JON AUER: Oooh, boy, picking the best. This is always a fun one. Boy, this is a tough one. You know, in a way, I think the best introduction to Big Star is their first record. I’m gonna say not best record, but best introduction, how about that? That would be the record called #1 Record. And there’s a song on there called “The Ballad of El Goodo,” which is just such a beautiful song. Anyone who hears it instantly recognizes what a great song it is. It’s just amazing to note how ignored it all was the first time around, but now everybody loves it. You wanna talk about things being criminally underrated, Big Star was so underrated that it should have totally been against any kind of law really. And of course, now all the records that nobody bought back then, they all ended up on the Top 500 Records of All Time on the Rolling Stone list. So, just goes to show you. But, I would say check out #1 Record first, and listen to the song called “The Ballad of El Goodo.”
KEN STRINGFELLOW: I don’t remember exactly what Alex’s last words to me were, but I can say that that last show we did in 2009 in New York was a great show, and I’d never seen him so happy. He’d really gone through some life changes, including getting married and stuff like that. It just seemed like his whole life was on a positive upswing, and it’s kind of unbelievable that a couple months later, he died. But I always viewed that as somewhat philosophical. Looking at it now, it kind of looks like he completed some things in life, and brought things to completion so that he could move on in the next world, and it looks a little bit like that to me sometimes.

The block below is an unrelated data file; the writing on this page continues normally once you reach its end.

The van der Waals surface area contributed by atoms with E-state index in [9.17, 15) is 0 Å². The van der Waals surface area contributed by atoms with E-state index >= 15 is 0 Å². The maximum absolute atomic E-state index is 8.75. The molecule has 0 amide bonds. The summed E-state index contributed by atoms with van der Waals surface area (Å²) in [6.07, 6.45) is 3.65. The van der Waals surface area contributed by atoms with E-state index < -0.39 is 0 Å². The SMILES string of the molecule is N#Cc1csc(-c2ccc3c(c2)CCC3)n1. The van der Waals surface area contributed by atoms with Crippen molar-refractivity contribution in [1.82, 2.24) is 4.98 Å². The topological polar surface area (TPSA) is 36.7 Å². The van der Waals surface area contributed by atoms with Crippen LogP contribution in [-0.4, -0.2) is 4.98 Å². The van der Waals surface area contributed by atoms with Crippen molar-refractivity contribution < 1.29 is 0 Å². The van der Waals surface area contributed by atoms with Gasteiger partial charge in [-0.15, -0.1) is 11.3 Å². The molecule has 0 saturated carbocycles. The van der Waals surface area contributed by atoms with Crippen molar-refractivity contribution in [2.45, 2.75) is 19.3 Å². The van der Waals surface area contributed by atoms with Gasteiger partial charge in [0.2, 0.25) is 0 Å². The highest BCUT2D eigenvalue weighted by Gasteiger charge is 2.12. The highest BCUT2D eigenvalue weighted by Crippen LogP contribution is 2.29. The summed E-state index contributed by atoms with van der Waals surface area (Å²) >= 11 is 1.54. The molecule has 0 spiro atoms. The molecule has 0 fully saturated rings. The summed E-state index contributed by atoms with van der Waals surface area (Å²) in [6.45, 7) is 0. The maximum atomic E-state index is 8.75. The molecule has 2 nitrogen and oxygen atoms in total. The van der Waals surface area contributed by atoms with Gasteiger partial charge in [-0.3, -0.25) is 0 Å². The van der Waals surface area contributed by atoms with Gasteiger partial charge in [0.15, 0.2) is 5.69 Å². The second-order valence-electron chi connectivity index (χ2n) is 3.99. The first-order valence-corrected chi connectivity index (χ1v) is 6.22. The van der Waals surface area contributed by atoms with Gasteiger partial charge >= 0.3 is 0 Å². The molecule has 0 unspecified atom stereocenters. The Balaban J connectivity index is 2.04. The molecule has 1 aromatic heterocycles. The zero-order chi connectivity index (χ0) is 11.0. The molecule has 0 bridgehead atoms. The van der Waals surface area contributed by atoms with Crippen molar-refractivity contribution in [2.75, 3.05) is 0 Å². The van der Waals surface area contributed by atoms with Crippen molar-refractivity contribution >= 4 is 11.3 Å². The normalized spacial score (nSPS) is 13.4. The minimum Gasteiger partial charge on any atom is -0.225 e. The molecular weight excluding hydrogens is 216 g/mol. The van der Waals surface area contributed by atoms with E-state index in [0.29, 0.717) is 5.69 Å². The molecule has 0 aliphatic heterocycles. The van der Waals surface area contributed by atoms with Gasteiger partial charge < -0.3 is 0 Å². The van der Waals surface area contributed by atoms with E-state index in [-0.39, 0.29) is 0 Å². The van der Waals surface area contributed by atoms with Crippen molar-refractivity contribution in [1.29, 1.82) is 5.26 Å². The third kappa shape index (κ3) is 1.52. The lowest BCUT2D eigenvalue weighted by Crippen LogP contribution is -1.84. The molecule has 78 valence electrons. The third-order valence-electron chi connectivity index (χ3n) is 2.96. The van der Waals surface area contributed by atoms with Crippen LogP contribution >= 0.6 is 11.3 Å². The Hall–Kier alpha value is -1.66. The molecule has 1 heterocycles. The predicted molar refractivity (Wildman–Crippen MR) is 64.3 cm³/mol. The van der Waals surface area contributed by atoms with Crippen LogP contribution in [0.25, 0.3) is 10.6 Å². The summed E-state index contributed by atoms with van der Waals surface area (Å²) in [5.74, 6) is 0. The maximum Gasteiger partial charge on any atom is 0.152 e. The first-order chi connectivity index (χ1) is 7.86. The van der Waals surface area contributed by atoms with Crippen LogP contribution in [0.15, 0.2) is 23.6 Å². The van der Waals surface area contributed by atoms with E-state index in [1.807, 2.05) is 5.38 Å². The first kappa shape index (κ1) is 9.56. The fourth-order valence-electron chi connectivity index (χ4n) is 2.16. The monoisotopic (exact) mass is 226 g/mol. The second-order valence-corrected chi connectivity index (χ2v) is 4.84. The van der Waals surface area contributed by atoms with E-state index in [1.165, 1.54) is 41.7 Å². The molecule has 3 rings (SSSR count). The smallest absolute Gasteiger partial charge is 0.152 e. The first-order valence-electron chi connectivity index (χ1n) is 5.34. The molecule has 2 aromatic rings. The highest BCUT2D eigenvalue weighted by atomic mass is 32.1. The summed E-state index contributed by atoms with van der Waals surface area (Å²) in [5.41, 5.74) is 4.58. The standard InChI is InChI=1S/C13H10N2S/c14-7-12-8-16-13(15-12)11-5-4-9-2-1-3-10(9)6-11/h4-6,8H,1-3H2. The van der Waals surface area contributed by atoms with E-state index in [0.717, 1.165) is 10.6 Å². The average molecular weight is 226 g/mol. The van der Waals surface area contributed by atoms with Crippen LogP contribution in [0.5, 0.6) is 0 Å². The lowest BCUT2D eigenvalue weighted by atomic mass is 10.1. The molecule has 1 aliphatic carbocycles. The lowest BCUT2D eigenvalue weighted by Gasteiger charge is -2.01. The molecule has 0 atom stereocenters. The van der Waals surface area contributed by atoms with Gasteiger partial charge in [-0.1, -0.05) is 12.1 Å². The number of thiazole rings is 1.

JON AUER: It’s funny because I actually called him two days before it happened, just to check in with him. Because we were all gonna converge and meet in Austin, Texas for the SXSW festival. And I was just talking to him about how he was and what we were going to be doing. We were trying to convince him to do some new songs all the time, you know, try some different songs. That didn’t always work out, but we kept trying. But he was in really good spirits around the time that he passed away, because I don’t know, he was in a good place in his life, let’s put it that way. He’d gotten married, and the last time I actually saw him was when we played together in Brooklyn for the last actual Big Star show with Alex at a place called the Masonic Temple. He was having so much fun during that show. He was smiling a lot. You can tell when people are having a good time or when they’re putting it on, and he was definitely having a good time. I think he’d gotten to that point in his life where he was enjoying it. It’s just such a shame, and you can imagine it was a real heartbreaker.